We welcome a blog post today from Sarah S. Elkind author of How Local Politics Shape Federal Policy: Business, Power, and the Environment in Twentieth-Century Los Angeles. Focusing on five Los Angeles environmental policy debates between 1920 and 1950, Sarah Elkind investigates how practices in American municipal government gave business groups political legitimacy at the local level as well as unanticipated influence over federal politics.
Revealing the huge disparities between big business groups and individual community members in power, influence, and the ability to participate in policy debates, Elkind shows that business groups secured their political power by providing Los Angeles authorities with much-needed services, including studying emerging problems and framing public debates. As a result, government officials came to view business interests as the public interest. When federal agencies looked to local powerbrokers for project ideas and political support, local business interests influenced federal policy, too.
In the following post, Elkind looks at how energy corporations are wielding their influence in the public school system and the dire consequences that will arise from it.
Energy Corporations in Schools: Then and Now
In 1927, the Federal Trade Commission announced that America’s electric utility companies had spent the previous decade engaged in a concerted propaganda campaign against public ownership of electrical systems. The utilities subsidized academic research, planted newspaper editorials, and created curriculum for public schools all to bolster support for the private utility industry. This was, the Federal Trade Commission found, an astonishingly systematic, coordinated, and well-orchestrated campaign to change public opinion. It was also highly effective: public support for government ownership of electrical power fell steadily in the 1930s in spite of these and other damning revelations and scandals.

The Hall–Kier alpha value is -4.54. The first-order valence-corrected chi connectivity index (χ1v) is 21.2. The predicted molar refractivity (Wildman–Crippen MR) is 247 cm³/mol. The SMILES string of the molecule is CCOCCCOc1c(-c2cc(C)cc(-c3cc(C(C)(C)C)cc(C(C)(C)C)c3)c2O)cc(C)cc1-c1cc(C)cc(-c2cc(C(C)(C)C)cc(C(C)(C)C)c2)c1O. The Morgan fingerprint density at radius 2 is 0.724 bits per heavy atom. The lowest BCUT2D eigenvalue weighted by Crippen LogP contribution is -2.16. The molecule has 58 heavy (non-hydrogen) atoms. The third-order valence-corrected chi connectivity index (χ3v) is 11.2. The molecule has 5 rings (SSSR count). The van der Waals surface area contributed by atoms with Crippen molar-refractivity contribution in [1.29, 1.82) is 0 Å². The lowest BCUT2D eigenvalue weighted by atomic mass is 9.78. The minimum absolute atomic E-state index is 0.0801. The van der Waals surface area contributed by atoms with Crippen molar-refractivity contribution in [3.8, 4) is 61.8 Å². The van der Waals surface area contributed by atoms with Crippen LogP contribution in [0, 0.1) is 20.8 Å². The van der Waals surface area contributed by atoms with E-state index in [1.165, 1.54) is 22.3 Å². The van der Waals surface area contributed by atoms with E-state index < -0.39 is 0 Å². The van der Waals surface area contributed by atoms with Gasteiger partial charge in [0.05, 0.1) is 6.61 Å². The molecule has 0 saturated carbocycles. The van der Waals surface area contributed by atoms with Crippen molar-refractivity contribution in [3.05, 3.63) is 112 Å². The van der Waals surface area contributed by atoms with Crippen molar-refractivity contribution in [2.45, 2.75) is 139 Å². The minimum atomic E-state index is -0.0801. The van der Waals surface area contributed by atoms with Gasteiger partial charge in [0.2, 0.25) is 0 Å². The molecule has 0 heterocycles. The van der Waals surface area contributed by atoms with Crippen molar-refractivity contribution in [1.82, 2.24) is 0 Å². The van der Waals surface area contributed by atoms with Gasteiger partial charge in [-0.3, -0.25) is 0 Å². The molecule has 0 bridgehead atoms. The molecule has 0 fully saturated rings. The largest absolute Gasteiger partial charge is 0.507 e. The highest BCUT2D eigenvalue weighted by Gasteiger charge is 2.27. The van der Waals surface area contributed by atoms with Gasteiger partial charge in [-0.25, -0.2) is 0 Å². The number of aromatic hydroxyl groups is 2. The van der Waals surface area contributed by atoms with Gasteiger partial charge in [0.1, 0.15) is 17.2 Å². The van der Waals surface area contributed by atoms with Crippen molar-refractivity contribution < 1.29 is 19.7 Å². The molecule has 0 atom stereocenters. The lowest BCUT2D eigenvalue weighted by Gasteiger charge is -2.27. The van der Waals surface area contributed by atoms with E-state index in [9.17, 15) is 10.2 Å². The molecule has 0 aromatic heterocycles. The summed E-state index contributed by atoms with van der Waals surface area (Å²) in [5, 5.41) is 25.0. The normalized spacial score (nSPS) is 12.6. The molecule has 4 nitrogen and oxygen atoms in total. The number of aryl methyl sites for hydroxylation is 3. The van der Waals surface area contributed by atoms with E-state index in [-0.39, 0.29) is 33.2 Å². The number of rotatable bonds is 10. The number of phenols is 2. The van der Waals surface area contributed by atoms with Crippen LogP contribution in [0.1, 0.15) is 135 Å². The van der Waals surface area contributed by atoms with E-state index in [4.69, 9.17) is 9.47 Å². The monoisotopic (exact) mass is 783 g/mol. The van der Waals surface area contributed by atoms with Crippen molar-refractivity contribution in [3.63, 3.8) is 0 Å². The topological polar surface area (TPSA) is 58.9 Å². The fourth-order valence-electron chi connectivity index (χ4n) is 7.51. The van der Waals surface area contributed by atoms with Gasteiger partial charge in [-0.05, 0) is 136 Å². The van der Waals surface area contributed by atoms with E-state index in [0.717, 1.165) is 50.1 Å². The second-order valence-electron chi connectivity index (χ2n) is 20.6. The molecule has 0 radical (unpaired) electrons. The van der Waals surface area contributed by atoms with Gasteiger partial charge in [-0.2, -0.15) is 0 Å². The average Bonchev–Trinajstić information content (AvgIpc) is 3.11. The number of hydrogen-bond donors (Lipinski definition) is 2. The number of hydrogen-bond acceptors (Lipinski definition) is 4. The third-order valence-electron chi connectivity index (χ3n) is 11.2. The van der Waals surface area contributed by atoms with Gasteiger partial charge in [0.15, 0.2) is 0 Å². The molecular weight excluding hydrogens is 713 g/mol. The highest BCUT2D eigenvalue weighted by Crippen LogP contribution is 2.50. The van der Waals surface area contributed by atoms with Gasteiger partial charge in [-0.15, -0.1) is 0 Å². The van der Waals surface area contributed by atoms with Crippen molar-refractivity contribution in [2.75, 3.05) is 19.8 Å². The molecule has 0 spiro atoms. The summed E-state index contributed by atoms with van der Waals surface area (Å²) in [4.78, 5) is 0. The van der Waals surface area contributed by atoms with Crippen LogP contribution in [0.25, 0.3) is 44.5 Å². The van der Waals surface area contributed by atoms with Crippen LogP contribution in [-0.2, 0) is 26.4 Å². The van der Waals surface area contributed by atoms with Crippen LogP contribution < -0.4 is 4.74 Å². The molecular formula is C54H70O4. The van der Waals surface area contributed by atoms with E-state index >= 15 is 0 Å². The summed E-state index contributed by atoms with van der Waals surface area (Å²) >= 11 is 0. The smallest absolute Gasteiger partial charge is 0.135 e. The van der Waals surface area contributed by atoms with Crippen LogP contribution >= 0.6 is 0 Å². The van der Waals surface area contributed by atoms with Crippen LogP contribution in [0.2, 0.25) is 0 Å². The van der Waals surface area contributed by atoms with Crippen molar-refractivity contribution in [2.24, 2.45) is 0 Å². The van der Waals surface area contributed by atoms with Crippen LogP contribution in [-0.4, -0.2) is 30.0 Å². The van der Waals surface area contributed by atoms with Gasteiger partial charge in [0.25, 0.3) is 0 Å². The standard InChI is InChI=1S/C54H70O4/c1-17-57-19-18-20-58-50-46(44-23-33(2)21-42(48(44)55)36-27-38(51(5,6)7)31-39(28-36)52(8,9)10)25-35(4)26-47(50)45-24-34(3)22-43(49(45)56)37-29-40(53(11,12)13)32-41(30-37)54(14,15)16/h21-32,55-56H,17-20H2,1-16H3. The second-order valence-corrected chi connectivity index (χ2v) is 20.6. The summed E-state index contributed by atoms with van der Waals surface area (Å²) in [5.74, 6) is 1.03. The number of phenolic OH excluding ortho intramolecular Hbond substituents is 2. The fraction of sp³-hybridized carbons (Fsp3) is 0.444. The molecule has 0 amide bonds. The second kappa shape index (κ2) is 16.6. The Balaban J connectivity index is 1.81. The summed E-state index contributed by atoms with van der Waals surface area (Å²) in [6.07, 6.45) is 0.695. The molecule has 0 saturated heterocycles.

Why did the National Electric Light Association and other utility trade groups work so hard to change public opinion in the 1910s and 1920s? In 1915, Congress required public development of hydroelectric power at all federal flood control and irrigation dams. Public support for government-owned utilities was at an all-time high. Cities invested in waterworks, gas and electrical grids, and transportation networks to improve public services and lower consumer costs. In New York, scandal erupted as a firm controlled by Secretary of the Treasury Andrew Mellon secured a lease to generate electricity at Niagara Falls. Debate raged, too, over whether the federal government should complete a massive hydroelectric power and fertilizer complex at Muscle Shoals, Alabama, and whether the Bureau of Reclamation should build Hoover Dam. Private utilities spent over a million dollars a year (nearly fourteen million in 2017 dollars) to defeat Muscle Shoals and Hoover Dam, because they felt their future access to markets and water resources, their very survival, was at stake.
Today, fossil fuel companies have engaged in a similar propaganda war—funding questionable research, donating questionable curriculum to hard-pressed schools, and touting their contributions to the public welfare in advertising campaigns—for similar self-interested reasons. Recent reports out of Oklahoma exposed the oil and gas industry’s science curriculum and the incentives like fully-funded field trips and free supplies and lab equipment. This echoes a similar story about coal-funded classroom materials published and later withdrawn by Scholastic, Inc., in 2009. However, the stakes are much higher now than they were in the 1920s. Fracking threatens drinking water and ecosystems on a scale that far exceeds the impact of Muscle Shoals or Hoover Dam, and federal rules intended to protect water quality have been rescinded. Public school funding has declined, making corporate curriculum all the more attractive, yet the continued use and promotion of fossil fuels will exacerbate climate change.
Sarah S. Elkind is professor of history and former director of environmental studies at San Diego State University, and held the Fulbright Distinguished Chair in American Studies at the University of Southern Denmark in 2010. She is author of How Local Politics Shape Federal Policy: Business, Power, and the Environment in Twentieth-Century Los Angeles and Bay Cities and Water Politics: The Battle for Resources in Boston and Oakland, which won the Abel Wolman Prize from the Public Works Historical Society.